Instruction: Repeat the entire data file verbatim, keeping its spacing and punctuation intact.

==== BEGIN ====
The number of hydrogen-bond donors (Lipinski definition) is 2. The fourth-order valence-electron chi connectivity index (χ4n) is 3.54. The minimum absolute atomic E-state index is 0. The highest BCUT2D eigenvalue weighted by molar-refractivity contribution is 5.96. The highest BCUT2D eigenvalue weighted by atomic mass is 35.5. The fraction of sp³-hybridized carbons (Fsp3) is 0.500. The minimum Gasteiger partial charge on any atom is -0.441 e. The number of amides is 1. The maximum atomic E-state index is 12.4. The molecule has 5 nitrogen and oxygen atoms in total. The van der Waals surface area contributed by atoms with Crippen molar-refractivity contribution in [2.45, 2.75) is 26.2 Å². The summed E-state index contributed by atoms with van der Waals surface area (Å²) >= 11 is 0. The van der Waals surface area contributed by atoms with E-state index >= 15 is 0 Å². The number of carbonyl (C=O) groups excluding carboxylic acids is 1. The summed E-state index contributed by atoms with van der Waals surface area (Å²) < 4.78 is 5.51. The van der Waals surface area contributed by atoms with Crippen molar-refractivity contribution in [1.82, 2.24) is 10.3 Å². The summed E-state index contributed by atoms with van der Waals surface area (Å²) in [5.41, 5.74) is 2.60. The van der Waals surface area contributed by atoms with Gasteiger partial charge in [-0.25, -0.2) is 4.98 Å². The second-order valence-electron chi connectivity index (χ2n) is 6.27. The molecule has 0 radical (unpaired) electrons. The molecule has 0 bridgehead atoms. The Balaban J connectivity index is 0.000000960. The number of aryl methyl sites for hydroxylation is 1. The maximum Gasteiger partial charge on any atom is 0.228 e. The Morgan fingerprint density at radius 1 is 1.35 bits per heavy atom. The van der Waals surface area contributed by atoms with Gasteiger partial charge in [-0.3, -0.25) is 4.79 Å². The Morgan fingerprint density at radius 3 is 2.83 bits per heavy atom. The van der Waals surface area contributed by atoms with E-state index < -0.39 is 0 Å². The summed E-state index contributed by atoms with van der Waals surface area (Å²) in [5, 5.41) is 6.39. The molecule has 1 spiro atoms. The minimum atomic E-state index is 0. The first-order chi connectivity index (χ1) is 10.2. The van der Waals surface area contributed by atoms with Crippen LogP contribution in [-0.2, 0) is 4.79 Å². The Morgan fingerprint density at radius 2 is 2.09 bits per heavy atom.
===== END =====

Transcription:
The number of hydrogen-bond donors (Lipinski definition) is 2. The fourth-order valence-electron chi connectivity index (χ4n) is 3.54. The minimum absolute atomic E-state index is 0. The highest BCUT2D eigenvalue weighted by molar-refractivity contribution is 5.96. The highest BCUT2D eigenvalue weighted by atomic mass is 35.5. The fraction of sp³-hybridized carbons (Fsp3) is 0.500. The minimum Gasteiger partial charge on any atom is -0.441 e. The number of amides is 1. The maximum atomic E-state index is 12.4. The molecule has 5 nitrogen and oxygen atoms in total. The van der Waals surface area contributed by atoms with Crippen molar-refractivity contribution in [2.45, 2.75) is 26.2 Å². The summed E-state index contributed by atoms with van der Waals surface area (Å²) >= 11 is 0. The van der Waals surface area contributed by atoms with E-state index >= 15 is 0 Å². The number of carbonyl (C=O) groups excluding carboxylic acids is 1. The summed E-state index contributed by atoms with van der Waals surface area (Å²) < 4.78 is 5.51. The van der Waals surface area contributed by atoms with Crippen molar-refractivity contribution in [1.82, 2.24) is 10.3 Å². The summed E-state index contributed by atoms with van der Waals surface area (Å²) in [5.41, 5.74) is 2.60. The van der Waals surface area contributed by atoms with Gasteiger partial charge in [-0.25, -0.2) is 4.98 Å². The second-order valence-electron chi connectivity index (χ2n) is 6.27. The molecule has 0 radical (unpaired) electrons. The molecule has 0 bridgehead atoms. The Balaban J connectivity index is 0.000000960. The number of aryl methyl sites for hydroxylation is 1. The maximum Gasteiger partial charge on any atom is 0.228 e. The Morgan fingerprint density at radius 1 is 1.35 bits per heavy atom. The van der Waals surface area contributed by atoms with Gasteiger partial charge in [-0.3, -0.25) is 4.79 Å². The Morgan fingerprint density at radius 3 is 2.83 bits per heavy atom. The van der Waals surface area contributed by atoms with E-state index < -0.39 is 0 Å². The summed E-state index contributed by atoms with van der Waals surface area (Å²) in [5, 5.41) is 6.39. The molecule has 1 spiro atoms. The minimum atomic E-state index is 0. The first-order chi connectivity index (χ1) is 10.2. The van der Waals surface area contributed by atoms with Crippen LogP contribution in [-0.2, 0) is 4.79 Å². The Morgan fingerprint density at radius 2 is 2.09 bits per heavy atom.